It is these circumstances that will hopefully be avoided in the future and that those who choose to be silent will be held accountable.

            It is to late for me, the damage has already been done. But for those who are suffering now, maybe a few can be rescued.

            So let’s not split hairs, and only look at the worst possible scenarios. lets take a look at the whole.

            • Ana_v

              Thanks for your reply Renshia. I really hope that, in regards to him/ those who did you harm in your childhood, he/they will eventually if they still haven’t, acknowledge their wrongs (some people are in denial) and make efforts to amend their lives, in a way that is consistent with sincere remorse and that is for the good of others. It takes humility and an act of the will to do that and sometimes a person’s greatest obstacle is oneself.

              You wrote “There are many instances that will and do fall outside the Sacrament of Reconciliation. Whether it is a fellow priest sexually abusing someone or a member of the congregation known for his violent outrages.”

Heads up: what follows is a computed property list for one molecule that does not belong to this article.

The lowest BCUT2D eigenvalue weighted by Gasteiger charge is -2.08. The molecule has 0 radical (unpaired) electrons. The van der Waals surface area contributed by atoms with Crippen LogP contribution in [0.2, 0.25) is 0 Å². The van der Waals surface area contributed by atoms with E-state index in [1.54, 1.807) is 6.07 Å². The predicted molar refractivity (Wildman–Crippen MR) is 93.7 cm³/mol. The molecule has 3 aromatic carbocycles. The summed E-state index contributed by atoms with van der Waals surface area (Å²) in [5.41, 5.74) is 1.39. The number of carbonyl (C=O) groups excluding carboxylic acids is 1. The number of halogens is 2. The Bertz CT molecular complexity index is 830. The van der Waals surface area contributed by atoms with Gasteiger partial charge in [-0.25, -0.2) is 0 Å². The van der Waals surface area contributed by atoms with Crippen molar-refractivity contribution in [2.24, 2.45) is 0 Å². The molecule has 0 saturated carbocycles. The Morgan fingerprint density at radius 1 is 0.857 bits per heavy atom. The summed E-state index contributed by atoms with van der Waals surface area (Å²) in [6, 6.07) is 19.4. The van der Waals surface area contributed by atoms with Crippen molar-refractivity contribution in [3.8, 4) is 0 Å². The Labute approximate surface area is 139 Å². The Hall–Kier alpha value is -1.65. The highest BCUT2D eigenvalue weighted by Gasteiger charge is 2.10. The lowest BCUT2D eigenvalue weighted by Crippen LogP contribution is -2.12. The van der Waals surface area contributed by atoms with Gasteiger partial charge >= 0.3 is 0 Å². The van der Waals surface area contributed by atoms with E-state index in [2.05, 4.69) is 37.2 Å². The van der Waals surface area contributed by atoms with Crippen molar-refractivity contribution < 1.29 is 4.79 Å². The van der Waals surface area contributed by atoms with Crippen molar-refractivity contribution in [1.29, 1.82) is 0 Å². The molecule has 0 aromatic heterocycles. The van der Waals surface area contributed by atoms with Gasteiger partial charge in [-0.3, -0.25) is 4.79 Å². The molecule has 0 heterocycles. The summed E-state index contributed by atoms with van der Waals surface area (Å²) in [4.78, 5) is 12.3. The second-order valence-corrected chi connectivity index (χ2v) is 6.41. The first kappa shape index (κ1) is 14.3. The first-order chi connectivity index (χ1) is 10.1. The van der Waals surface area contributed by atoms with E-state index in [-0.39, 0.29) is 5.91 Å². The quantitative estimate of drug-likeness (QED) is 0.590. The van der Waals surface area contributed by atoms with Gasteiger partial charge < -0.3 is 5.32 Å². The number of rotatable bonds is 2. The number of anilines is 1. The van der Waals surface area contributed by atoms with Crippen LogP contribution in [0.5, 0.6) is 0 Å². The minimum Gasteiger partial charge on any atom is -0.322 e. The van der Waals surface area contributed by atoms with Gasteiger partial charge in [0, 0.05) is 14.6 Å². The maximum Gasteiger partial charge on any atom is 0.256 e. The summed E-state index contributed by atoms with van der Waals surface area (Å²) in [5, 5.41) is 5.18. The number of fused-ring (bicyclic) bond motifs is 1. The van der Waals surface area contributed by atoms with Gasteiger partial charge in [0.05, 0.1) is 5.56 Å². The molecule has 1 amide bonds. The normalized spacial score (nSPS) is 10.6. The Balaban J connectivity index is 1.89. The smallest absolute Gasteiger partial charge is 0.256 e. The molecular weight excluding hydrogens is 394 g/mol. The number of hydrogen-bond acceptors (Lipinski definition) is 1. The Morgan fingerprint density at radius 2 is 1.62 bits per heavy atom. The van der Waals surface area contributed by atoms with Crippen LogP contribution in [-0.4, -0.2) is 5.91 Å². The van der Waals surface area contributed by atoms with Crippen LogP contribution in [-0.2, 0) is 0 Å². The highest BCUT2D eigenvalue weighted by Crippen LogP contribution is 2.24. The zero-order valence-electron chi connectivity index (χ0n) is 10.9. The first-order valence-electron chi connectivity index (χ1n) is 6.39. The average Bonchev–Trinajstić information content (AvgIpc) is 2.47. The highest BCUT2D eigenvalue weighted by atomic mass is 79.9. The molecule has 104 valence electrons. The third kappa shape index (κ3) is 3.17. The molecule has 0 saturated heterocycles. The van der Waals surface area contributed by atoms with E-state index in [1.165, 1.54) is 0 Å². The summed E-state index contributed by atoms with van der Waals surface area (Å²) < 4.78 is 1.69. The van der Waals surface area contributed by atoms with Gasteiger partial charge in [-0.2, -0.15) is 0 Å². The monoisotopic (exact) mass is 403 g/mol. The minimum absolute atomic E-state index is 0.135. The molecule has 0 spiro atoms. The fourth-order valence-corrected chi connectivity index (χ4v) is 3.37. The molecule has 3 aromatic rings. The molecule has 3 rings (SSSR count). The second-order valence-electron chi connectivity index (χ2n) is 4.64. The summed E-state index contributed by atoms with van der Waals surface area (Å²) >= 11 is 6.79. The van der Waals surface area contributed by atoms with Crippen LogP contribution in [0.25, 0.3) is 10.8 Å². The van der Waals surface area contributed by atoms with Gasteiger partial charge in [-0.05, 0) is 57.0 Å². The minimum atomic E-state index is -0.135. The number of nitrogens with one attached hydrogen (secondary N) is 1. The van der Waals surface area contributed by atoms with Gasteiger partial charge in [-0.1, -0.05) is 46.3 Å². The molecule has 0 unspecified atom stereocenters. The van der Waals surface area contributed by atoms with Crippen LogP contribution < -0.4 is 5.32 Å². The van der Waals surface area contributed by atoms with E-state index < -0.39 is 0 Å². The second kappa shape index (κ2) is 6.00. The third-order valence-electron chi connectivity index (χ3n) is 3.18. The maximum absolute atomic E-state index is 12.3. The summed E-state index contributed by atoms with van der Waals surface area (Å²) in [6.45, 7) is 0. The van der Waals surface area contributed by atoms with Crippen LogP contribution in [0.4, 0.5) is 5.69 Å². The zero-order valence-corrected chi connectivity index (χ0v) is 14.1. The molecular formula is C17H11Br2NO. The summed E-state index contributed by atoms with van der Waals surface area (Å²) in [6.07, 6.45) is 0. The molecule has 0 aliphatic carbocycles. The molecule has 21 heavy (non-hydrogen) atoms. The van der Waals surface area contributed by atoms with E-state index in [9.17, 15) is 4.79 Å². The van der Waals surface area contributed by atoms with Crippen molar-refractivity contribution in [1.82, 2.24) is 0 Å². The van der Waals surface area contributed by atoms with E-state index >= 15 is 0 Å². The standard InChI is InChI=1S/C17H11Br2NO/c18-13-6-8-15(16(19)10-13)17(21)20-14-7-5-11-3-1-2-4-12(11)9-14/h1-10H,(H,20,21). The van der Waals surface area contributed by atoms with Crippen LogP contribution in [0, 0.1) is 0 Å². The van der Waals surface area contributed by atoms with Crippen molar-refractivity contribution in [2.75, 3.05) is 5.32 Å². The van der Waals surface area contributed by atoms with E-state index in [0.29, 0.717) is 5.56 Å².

True, and a priest who learns about such abuse outside of the context of the of confession — even if it is during spiritural direction/counseling, which is not protected by the seal – certainly can disclose the abuse to the proper authorities.

              • Renshia

                well, no, he never did, and he is dead now. The worst thing is I was asked by my aunt to contribute to the payment to the church to get him out of purgatory. Like 500.00 would be enough. (She will never ask that again.)

                Anyways, don’t give it a second thought. I have dealt with it and other than a little over protective of kids, I am over it.

                I learned it is our experiences and how we choose to interpret them that makes us who we are. Although I would not wish what I went through on anyone, it is those things that shaped who I became. And I like who I am, so really, would I be the same me if I had not had those challenges? Probably not.

                I guess I get a little sensitive over this kind of thing. But, it wasn’t only the church, more than anything it was the time and the place. It was just the normal thing for a person to turn a blind eye. This is why this whole debate surprises me. I find it hard to believe anyone, for any reason, could advocate silence. But, then again, it surprises me that people still identify themselves as christians and  catholics too.